Researchers at NYU Langone Health believe psilocybin increases connections in the brain and helps heavy drinkers cut back or quit entirely.
In the most rigorous test of psilocybin for alcoholism, heavy drinkers cut back or quit entirely after taking the compound.
Psilocybin, found in several species of mushrooms, can cause vivid hallucinations. It’s illegal in the U.S., though Oregon decriminalized it and will allow its use next year.
In a study, 93 patients with alcohol use disorder who took a capsule containing psilocybin did better than those who took a dummy medicine. Almost half of them stopped drinking altogether.
Researchers believe psilocybin increases connections between parts of the brain and temporarily changes how the brain organizes itself. Combining psilocybin with talk therapy might help people break bad habits and adopt new attitudes.
Mary Beth Orr, 69, of Burien, Washington, said her psilocybin-induced hallucinations taught her she wasn’t alone. She stopped drinking entirely for two years and now has an occasional glass of wine.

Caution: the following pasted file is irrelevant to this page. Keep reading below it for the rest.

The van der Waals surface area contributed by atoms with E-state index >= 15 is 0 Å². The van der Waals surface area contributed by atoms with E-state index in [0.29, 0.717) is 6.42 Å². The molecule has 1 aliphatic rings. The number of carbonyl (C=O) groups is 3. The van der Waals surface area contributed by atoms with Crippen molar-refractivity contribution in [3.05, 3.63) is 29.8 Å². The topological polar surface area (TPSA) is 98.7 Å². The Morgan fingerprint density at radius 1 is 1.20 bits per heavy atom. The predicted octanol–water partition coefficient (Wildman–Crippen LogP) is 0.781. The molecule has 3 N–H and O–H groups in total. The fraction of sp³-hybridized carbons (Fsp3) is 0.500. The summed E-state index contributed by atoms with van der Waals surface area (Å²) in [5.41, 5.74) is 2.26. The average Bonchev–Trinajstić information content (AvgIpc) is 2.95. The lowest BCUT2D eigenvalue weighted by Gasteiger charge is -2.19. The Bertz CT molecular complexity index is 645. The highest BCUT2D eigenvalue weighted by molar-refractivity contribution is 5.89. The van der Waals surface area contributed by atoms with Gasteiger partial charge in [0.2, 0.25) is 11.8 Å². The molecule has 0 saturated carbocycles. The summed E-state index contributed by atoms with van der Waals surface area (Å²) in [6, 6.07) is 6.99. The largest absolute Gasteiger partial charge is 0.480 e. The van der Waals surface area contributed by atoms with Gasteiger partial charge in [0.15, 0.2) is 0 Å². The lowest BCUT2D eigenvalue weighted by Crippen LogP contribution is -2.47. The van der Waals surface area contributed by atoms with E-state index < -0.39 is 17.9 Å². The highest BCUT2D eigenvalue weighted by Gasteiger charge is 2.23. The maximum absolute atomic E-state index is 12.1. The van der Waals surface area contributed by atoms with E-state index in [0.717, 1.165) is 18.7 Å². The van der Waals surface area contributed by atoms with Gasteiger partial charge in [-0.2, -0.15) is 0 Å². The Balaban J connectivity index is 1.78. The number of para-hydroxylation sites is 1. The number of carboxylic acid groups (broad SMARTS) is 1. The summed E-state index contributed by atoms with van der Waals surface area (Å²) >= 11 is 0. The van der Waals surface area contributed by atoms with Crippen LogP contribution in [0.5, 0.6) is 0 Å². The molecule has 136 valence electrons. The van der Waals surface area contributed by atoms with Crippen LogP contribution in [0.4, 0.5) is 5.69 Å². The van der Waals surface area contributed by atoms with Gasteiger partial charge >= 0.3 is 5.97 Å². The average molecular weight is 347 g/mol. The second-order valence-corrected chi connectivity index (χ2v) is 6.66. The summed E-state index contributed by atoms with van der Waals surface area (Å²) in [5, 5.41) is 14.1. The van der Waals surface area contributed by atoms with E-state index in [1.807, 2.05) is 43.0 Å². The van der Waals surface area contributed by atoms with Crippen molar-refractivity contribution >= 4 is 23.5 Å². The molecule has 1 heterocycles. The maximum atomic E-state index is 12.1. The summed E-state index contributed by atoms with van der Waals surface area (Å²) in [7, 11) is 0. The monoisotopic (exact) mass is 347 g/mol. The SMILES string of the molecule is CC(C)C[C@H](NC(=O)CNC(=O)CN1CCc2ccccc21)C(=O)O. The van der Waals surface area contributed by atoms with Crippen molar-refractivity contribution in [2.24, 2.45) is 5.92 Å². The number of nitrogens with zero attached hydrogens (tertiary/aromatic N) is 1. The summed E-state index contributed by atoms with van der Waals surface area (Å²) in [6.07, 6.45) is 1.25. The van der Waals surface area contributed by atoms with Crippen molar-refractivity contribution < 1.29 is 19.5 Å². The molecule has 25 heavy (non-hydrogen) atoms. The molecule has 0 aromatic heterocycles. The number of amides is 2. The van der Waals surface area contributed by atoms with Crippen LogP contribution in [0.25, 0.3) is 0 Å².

Researchers used a generic antihistamine as a placebo, but most patients correctly guessed whether they got the psilocybin or the dummy pill.
Dr. Mark Willenbring said more research is needed before psilocybin can be considered an effective addition to talk therapy.
For more on this story, please consider these sources:
- Psilocybin Therapy Sharply Reduces Excessive Drinking, Small Study Shows – The New York Times
- Psychedelic Drug Therapy May Help Treat Alcohol Addiction – NYU Langone Health
- ‘Magic mushrooms’ may help alcoholics drink 83% less, research suggests – Market Watch
- Psychedelic Compound In Magic Mushrooms Shows New Promise – Wallstreet Journal